Epidural Anesthesia: Mechanism of Action and Indications


Epidural anesthesia is a neuraxial procedure that involves delivering medication, most often local anesthetic, to the epidural space for analgesia or anesthesia. The epidural space is located superficial to the dura mater of the spinal cord and just deep to the ligamentum flavum of the vertebrae. The epidural space contains the roots of nerve fibers that transmit pain signals to the brain. The administration of local anesthetic in the epidural space blocks the transmission of the nerves’ signals.

The effect of local anesthetic epidural administration is based on the nerve’s size and degree of myelination. Small and unmyelinated sympathetic nerve fibers are blocked initially, followed by sensory nerve fiber blockade leading to loss of temperature sensation and touch, and lastly, motor fiber blockade. Recovery of the nerve blockade is regained in the reverse order.

Clinical Use: 

Performing the Block

Epidural procedures can involve a single injection into the epidural space, or more commonly, a thin catheter placed within the epidural space and connected to a medication pump to deliver a continuous supply of medication to the epidural space. To reach the epidural space, the provider uses a needle attached to a loss of resistance syringe filled with saline or air. The needle passes through the skin, subcutaneous tissue, the supraspinous and interspinous ligaments, and then the ligamentum flavum. Once through the ligamentum flavum, there is a loss of resistance on the syringe that indicates the epidural space. The syringe is then removed from the needle and a catheter is threaded through the needle and 4 to 6 centimeters of the catheter is left within the epidural space.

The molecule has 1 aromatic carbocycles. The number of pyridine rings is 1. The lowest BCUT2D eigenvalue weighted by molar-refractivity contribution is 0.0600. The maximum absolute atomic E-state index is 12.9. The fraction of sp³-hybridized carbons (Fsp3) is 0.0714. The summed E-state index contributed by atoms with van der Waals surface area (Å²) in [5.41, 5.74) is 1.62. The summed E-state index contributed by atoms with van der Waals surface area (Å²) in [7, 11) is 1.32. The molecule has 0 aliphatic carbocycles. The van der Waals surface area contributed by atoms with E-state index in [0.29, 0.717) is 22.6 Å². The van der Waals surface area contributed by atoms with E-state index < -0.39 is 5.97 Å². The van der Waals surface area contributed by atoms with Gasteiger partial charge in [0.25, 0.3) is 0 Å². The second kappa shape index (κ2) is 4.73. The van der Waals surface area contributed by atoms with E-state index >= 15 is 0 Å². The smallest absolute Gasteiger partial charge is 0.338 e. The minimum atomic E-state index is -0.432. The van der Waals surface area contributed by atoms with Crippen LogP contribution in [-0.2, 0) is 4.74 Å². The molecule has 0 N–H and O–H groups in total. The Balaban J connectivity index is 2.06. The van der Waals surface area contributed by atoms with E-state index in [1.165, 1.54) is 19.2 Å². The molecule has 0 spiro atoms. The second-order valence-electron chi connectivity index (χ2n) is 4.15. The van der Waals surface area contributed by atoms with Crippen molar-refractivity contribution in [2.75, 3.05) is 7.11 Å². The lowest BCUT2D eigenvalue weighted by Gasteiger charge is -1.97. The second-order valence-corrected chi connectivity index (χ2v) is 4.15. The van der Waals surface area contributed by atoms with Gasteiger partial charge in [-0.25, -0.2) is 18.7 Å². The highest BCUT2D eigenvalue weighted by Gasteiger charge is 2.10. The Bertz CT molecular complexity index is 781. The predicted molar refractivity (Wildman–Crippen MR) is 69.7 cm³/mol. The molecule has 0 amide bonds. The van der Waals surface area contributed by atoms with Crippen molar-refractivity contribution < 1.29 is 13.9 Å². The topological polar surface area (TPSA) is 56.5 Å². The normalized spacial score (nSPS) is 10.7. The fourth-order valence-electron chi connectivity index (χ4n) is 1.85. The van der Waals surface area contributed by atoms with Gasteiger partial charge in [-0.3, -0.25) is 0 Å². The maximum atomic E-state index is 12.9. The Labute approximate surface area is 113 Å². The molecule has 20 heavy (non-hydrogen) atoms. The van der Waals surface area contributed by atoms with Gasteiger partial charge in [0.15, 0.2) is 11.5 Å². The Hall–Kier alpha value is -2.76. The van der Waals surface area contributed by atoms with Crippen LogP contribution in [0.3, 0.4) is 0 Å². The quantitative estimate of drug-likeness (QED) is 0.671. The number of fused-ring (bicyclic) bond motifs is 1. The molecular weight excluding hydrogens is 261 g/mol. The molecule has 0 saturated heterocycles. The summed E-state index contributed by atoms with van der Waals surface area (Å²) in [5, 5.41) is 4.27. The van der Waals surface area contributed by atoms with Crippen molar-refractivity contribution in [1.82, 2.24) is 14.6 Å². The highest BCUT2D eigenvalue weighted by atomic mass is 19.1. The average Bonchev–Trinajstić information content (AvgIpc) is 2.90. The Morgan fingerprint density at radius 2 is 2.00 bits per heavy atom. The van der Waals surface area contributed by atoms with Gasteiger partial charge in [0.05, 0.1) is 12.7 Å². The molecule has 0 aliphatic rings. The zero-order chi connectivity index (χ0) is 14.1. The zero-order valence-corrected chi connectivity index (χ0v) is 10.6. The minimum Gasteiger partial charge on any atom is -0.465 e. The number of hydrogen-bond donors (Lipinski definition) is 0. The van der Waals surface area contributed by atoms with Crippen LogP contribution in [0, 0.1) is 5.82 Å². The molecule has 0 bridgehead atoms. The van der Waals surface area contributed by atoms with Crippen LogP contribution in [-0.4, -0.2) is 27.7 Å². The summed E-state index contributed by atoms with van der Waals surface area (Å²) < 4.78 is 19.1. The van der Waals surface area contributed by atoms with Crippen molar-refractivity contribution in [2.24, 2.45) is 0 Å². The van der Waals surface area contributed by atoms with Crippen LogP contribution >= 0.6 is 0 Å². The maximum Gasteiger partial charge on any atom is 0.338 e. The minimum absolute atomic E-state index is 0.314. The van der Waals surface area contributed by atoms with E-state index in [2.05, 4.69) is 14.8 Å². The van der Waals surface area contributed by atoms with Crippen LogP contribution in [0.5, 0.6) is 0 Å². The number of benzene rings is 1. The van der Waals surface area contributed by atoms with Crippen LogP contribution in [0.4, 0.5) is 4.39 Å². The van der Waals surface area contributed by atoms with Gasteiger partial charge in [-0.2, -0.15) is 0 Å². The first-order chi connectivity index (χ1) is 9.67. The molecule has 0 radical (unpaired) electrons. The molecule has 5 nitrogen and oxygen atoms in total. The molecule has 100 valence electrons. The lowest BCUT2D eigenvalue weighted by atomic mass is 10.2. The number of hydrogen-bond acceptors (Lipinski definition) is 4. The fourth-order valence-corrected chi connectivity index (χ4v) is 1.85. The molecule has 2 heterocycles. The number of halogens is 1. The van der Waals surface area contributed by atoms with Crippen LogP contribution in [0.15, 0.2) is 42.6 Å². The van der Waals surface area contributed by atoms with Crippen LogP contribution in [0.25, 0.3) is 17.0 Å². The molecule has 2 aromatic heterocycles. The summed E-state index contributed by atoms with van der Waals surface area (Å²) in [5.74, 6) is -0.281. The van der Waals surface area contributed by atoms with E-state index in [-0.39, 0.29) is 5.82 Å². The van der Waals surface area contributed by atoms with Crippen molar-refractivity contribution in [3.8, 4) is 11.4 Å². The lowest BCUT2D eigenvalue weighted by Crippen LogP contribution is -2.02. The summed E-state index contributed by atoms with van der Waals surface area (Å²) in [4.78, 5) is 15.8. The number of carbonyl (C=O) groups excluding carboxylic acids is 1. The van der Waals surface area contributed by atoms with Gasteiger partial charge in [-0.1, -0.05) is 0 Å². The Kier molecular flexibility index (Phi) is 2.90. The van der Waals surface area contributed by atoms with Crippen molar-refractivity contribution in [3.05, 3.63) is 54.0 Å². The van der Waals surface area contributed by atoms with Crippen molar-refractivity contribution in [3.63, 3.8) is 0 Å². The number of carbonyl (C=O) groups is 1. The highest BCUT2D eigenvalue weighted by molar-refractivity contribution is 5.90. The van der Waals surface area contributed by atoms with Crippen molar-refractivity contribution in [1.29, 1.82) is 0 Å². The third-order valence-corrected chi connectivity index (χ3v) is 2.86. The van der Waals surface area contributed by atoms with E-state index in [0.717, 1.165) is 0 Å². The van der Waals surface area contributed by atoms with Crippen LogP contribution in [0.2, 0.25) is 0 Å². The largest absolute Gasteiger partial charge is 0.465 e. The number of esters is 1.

Mechanism of action

●      The primary anesthetic agents are local anesthetics that act directly on the nerve roots to block the electrical impulses that transmit sensation to the brain.

  • Epidural medication distributes widely with circumferential and longitudinal spread.
  • The effect of the epidural medication depends on the anatomical location of the epidural injection or infusion along the spine and may span several dermatomes.
  • Some administered medication may diffuse into the CSF. Medication removal occurs predominantly by vascular absorption.
  • Onset of analgesia/ anesthesia after injection: 10 to 20 minutes

●      Duration of anesthesia: A single bolus administration of local anesthetic results in only brief (up to several hours) anesthesia or analgesia, similar to spinal anesthesia. The choice of local anesthetic and the amount injected define the duration.

An epidural catheter may be left within the epidural space at the level that corresponds to the desired dermatomal coverage and connected to a medication pump to deliver boluses or a continuous infusion of medication to the epidural space for lasting analgesia up to several days.


Epidural medication administration can serve as a primary anesthetic if placed preoperatively or a supplemental resource for intraoperative or postoperative pain control depending on the medication used and the medication’s concentration. Epidurals can also be used in settings of labor and delivery and for intractable pain and palliation that is refractory to systemic analgesic medications.

Surgical procedures and scenarios that may benefit from epidural analgesia:

●      Major hip and knee surgery

  • Pelvic fractures
  • Cesarean delivery, labor analgesia
  • Hepatic, gastric, or colonic surgeries
  • Thoracotomy, esophagectomy
  • Nephrectomy, prostatectomy
  • Amputations of lower extremity, revascularizations
  • Trauma, rib fractures

●      Medical conditions such as myasthenia gravis, malignant hyperthermia and autonomic hyperreflexia


For further reading on epidural anesthesia, please see https://www.nysora.com/regional-anesthesia-for-specific-surgical-procedures/abdomen/epidural-anesthesia-analgesia/